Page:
Why I build Languages


Why I build Languages

One of my greatest passion is the creation, and advancement of language. Advancement through understanding how other languages expression meaning, and the creation as an artistic means of coming to comprehend the greater levels of meaning found in everyday words. This is a central notion of the Sapir-Whorf hypothesis which in general states “language shapes how people see the world”. To me however, this is in a way only maybe partially true, note that notion is a simplification of the greater idea of linguistic relativity. Language shapes how we see things, but in many ways how people see the world, and understand meaning.

Much of my linguistic background has been in the study of the Celtic languages (I am Irish :D) along with the Norse (I’m also swedish) languages. Much of this was in part to do with my interest in the mythologies of both. But truth be told as I have a general love of mythology I study whatever language time or day that sparks my fancy. The other day in fact I was reading through an entry on the Ryukyan languages (a group of tongues spoken in what is now called Okinawa). Much of this has been in part with my desire to expand my comprehension of how humans see the world. In many ways it has also led me to listen to wonderful podcasts such as Conlangery.

All that rambling aside, I like creating languages, and studying them. In the past few years this has only grown as the general public interest in conlangs has grown outside of major fandoms for Elvish (mostly Tolkiens Sindarin), and Klingon when it comes to the traditional realms of geekery (this does not include the huge following for Esperanto!). Languages have been created for years for various reasons most in attempts to create unified languages or as studies or thought experiments. Now aspirations of world piece or creating Auxiliary Languages aside, my interests border mostly on artistic languages (their name is kind of self-explanatory).

When I first started writing Arrow Child I truthfully wanted to avoid creating a conlang. But after getting challenged I sat down and started working on a language from scratch. Using a bunch of random web pages, and a Classical Greek Grammar, I created the foundations of Amazo (see the intro Gazetter  Here). Afterward i found myself dwelling more and more on how a group of people think; how they attack understanding the mysteries of life itself. It was a seriously eye opening experience discern the historical linguistic path of the language (which resulted in me studying Avestan, Classical Greek, Tocharian, and various Turkic languages). When a people have a fictional history of a couple thousand years it can be quite interesting to see if any words from the Dacian tribes of Thrace appear in their common use vocabulary hundreds of years later.

The next major language I worked on (still am on both to expand their corpus and fluency) is Elder Tongue. Now, Elder Tongue was created to represent one of the key languages of the Ancient Fae in my worlds related to Altear. In fact in the Land in the Stars uses it as a language of learning, and scholarly debate. Even the words of Houses and Official Writs are written in it (much like Arabic during the time of the Caliphates, and Latin during the Early Middle Ages). The Fae of Agaera use it as one of their primary languages of magic, and discussion among courts of certain regions (Faerie Courts in Agaera being heavily regional in thought and culture).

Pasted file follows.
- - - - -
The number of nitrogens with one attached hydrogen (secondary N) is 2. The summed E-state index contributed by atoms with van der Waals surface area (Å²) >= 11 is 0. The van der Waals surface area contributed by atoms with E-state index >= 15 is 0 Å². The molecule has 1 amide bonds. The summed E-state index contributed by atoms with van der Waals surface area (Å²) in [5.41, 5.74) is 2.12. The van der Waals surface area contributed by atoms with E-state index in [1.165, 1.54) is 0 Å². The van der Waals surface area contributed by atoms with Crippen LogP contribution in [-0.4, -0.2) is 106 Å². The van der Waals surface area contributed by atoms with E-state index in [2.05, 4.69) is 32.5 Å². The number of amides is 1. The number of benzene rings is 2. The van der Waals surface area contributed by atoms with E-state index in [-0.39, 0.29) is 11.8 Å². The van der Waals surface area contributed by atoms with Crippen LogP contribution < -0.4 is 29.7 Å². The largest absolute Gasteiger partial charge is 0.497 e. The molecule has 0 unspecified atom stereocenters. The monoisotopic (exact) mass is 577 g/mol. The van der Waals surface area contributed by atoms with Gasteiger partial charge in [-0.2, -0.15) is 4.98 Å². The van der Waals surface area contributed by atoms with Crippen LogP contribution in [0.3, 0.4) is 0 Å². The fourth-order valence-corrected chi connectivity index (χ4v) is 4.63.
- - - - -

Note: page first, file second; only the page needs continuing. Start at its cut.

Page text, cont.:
My usage of created language is heavily influenced by Tolkien in this respect. When I create a world I want the objects, people, places, and stories to reflect that world. In some cases I do just create a random name for something, but honestly the “randomness” of the name even has some meaning behind it. Even if its aesthetic, I still construct a sense of language in my writings. This is in part to do with a slight obsession I have in setting themes. Names have themes, terms have themes. They all match up to little plot puzzles I stick in my writing. Mostly to enhance the underlining tone of the story.

My process for language creation tends to start with a random idea (which is sadly the source of most my projects), and usually from there it steams outward. Generally I use natural languages for influences as do many constructive language artists. I seek out languages with a specific sound, or with a specific age or cultural feel to them. For the creation of Elder Tongue I used a mixture of the Goidelic (Irish Gaelic, Scottish Gaelic, Manx), and Brythonic (Welsh and Breton) for influences. Much of the systems of sound (phonology) I use for the language, and how it feels when speaking is taken from the Celtic language family. I did this because I wanted it to seem like a mixture of modern, and older words.

Both languages exist primarily for different reasons. Elder Tongue is much more the “Elvish” of my work as it acts as an old language for typonyms (area names), reference names, and terms from the Fae themselves. Amazo represents a language that has been suppressed along with Amazon identity, so its lack of usage is more akin to the people these days who face endangered language status.

Constructed languages are a means of expressing an idea, or constructing a new take on the world using sound, perception, and structure. Its an exhaustive work that can take years, or only a few days pending on what you set out to do. To me its just a passion I love as it encourages me to delve farther into world culture, and understand the variety of voices that make up the human experience.